Traces Trail

The Traces Trail is a short, easy stroll through the woods.  Located near Mathews Arm Campground in Shenandoah National Park, this hike is perfectly suited for families with young children and novice hikers.

The Traces Trail has some hints of the area's bygone mountain people.
The Traces Trail has some hints of the area’s bygone mountain people.

Adam Says…

We decided to do a couple of short hikes on a Sunday afternoon.  Since we had just been pounded with rain the last few days, we were worried that hiking would be a little muddy, but that didn’t seem to be the case.

We had read about the Traces Trail in the North District of Shenandoah National Park in a hiking guide we had at home.  The write-up in the book seemed to make this out to be a wonderful hiking trail where you would see glimpses of life from a bygone era and hints of mountainous views.  You do get to see a few stone walls along the way and a glimpse or two of views through thick tree growth, but the overall hike doesn’t have much of a payoff.

I would recommend this hike if you just want to enjoy a nice walk through the woods, but there is not a lot to see here.

You start the hike from the eastern side of the parking lot (the post is painted with Traces Trail on it).  You’ll pass a few concrete posts that mark where the trail intersects with other trails, but just stay on the Traces Trail throughout.

One interesting thing on the trail is you will eventually come to a sign in front of a fenced-in area.  The area is being fenced to determine if white-tailed deer are damaging local flora.  The fences are high enough that deer can not jump them.  We didn’t see much difference from the fenced-in area and where we were, so it will be interesting to see if the research leads to any findings.

We didn't see much wildlife on the hike.
We didn’t see much wildlife on the hike.

Christine Says

There really aren’t too many things to say about this trail.  It was short and pleasant, but had little in the way of scenery or unique features.  On the day we walked this trail, a big storm system was just leaving the area, so the weather was cool and very breezy.  I actually remember the sound of the wind rustling in the trees more than I remember anything about the trail.  It was a beautiful day to be outdoors.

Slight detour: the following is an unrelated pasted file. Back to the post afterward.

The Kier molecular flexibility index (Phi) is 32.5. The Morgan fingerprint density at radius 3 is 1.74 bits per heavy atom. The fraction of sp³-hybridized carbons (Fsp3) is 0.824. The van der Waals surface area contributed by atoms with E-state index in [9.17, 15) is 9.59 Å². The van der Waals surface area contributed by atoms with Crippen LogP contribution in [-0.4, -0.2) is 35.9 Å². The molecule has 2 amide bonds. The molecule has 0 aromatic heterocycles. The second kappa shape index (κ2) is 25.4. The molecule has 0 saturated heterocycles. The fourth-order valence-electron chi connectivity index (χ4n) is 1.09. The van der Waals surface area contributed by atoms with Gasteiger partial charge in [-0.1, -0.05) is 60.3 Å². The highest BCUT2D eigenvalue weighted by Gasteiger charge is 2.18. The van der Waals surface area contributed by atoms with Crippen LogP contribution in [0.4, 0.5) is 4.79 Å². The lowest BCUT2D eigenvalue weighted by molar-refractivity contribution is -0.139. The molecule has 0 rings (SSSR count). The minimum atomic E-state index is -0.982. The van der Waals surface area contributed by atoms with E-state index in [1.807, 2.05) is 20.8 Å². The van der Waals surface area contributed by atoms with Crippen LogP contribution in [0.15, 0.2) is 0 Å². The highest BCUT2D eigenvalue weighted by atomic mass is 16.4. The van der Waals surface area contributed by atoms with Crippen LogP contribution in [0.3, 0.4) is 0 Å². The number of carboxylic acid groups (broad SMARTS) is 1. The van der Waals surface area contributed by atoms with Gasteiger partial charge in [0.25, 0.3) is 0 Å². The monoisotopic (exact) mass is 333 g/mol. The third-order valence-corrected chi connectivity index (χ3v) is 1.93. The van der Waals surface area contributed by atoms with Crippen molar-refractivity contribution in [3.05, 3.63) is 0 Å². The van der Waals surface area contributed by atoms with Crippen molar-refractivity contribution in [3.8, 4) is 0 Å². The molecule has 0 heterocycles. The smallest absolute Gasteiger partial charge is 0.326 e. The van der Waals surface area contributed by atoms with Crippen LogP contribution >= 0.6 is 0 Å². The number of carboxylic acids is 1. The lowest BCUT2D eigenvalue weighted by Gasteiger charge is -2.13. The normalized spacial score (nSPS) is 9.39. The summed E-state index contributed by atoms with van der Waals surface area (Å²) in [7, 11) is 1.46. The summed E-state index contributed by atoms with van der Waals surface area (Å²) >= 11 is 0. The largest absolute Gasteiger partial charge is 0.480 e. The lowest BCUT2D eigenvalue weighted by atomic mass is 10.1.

The ferns are already going to gold.
The ferns are already going to gold.

As Adam mentioned, there were some historical artifacts along the trail.  We saw crumbling stone walls, overgrown old roads and remnant apple trees mixed in with newer growth.  The cultural history of the park is interesting and still somewhat controversial.  Many people aren’t aware that Shenandoah’s land was essentially stolen from the mountain people who had lived there long before the idea for this national park was born.  The park was authorized in 1926.  From that point on, government officials systematically (and often forcefully) removed families from their land.  The mountain people were portrayed in the media as ignorant and uneducated.  Newspaper articles made it sound like the government was doing these people a favor by relocating them to settlements outside the park.  If you read the history and letters from the original park residents, you’ll see that these people were not country bumpkins who needed the government’s care.  They were mostly hardworking families who loved the land they had long called home.

Trail Notes

  • Distance – 1.7 miles loop
  • Elevation Change – Maybe a couple hundred feet
  • Difficulty 1.  Other than two short climbs near the beginning of the trail, this hike is relatively level.
  • Trail Conditions 4.  The trail is well-maintained and easy to walk.
  • Views –1. You get a few glimpses of a view through the trees, but mostly this is just a pleasant walk through the woods.
  • Waterfalls/streams 0. Non-existent.
  • Wildlife 1 A few birds and squirrels.
  • Ease to Navigate 3.  There are a few junctions along this trail, but if you keep following the markers for the Traces Trail, you can’t go wrong.
  • Solitude2. This trail’s easy terrain, short distance and location next to Mathews Arm Campground make this a popular trail, especially for families.

Directions to trailhead:
Follow Skyline Drive to the Mathews Arm Campground at mile marker 22.  Park at the amphitheater and follow the blue-blazed Traces Trail that departs from the east end of the parking lot.